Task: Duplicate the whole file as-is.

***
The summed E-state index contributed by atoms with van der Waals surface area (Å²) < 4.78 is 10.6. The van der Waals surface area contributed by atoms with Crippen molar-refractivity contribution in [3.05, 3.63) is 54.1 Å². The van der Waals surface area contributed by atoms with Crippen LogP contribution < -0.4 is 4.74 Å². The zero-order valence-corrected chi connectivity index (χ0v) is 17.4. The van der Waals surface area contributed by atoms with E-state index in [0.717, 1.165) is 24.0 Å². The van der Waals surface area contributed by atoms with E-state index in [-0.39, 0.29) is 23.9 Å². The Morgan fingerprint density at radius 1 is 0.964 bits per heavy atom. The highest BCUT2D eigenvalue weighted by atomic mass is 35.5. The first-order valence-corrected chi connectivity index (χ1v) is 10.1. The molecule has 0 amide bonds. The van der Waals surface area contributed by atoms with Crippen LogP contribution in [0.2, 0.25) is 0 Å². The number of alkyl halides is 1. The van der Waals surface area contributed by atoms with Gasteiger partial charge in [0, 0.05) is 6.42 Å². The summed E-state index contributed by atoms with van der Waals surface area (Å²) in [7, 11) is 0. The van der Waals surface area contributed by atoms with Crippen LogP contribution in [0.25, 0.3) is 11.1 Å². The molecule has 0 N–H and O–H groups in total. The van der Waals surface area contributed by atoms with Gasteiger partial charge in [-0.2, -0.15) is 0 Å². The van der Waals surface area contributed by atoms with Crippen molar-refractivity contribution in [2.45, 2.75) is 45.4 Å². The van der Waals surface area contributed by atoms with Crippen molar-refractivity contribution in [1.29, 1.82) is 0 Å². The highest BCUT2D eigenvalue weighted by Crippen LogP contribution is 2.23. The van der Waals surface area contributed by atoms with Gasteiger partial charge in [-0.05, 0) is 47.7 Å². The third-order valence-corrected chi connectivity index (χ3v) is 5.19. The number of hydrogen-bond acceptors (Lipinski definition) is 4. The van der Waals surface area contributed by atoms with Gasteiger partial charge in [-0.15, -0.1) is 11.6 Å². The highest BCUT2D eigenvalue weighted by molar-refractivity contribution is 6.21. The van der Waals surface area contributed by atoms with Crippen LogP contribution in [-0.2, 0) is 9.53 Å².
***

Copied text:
The summed E-state index contributed by atoms with van der Waals surface area (Å²) < 4.78 is 10.6. The van der Waals surface area contributed by atoms with Crippen molar-refractivity contribution in [3.05, 3.63) is 54.1 Å². The van der Waals surface area contributed by atoms with Crippen LogP contribution < -0.4 is 4.74 Å². The zero-order valence-corrected chi connectivity index (χ0v) is 17.4. The van der Waals surface area contributed by atoms with E-state index in [0.717, 1.165) is 24.0 Å². The van der Waals surface area contributed by atoms with E-state index in [-0.39, 0.29) is 23.9 Å². The Morgan fingerprint density at radius 1 is 0.964 bits per heavy atom. The highest BCUT2D eigenvalue weighted by atomic mass is 35.5. The first-order valence-corrected chi connectivity index (χ1v) is 10.1. The molecule has 0 amide bonds. The van der Waals surface area contributed by atoms with Crippen LogP contribution in [0.2, 0.25) is 0 Å². The number of alkyl halides is 1. The van der Waals surface area contributed by atoms with Gasteiger partial charge in [0, 0.05) is 6.42 Å². The summed E-state index contributed by atoms with van der Waals surface area (Å²) in [7, 11) is 0. The van der Waals surface area contributed by atoms with Crippen LogP contribution in [0.25, 0.3) is 11.1 Å². The molecule has 0 N–H and O–H groups in total. The van der Waals surface area contributed by atoms with Gasteiger partial charge in [-0.2, -0.15) is 0 Å². The van der Waals surface area contributed by atoms with Crippen molar-refractivity contribution in [2.45, 2.75) is 45.4 Å². The van der Waals surface area contributed by atoms with Crippen molar-refractivity contribution in [1.29, 1.82) is 0 Å². The highest BCUT2D eigenvalue weighted by Crippen LogP contribution is 2.23. The van der Waals surface area contributed by atoms with Gasteiger partial charge in [-0.05, 0) is 47.7 Å². The third-order valence-corrected chi connectivity index (χ3v) is 5.19. The number of hydrogen-bond acceptors (Lipinski definition) is 4. The van der Waals surface area contributed by atoms with Gasteiger partial charge in [-0.15, -0.1) is 11.6 Å². The highest BCUT2D eigenvalue weighted by molar-refractivity contribution is 6.21. The van der Waals surface area contributed by atoms with Crippen LogP contribution in [-0.2, 0) is 9.53 Å².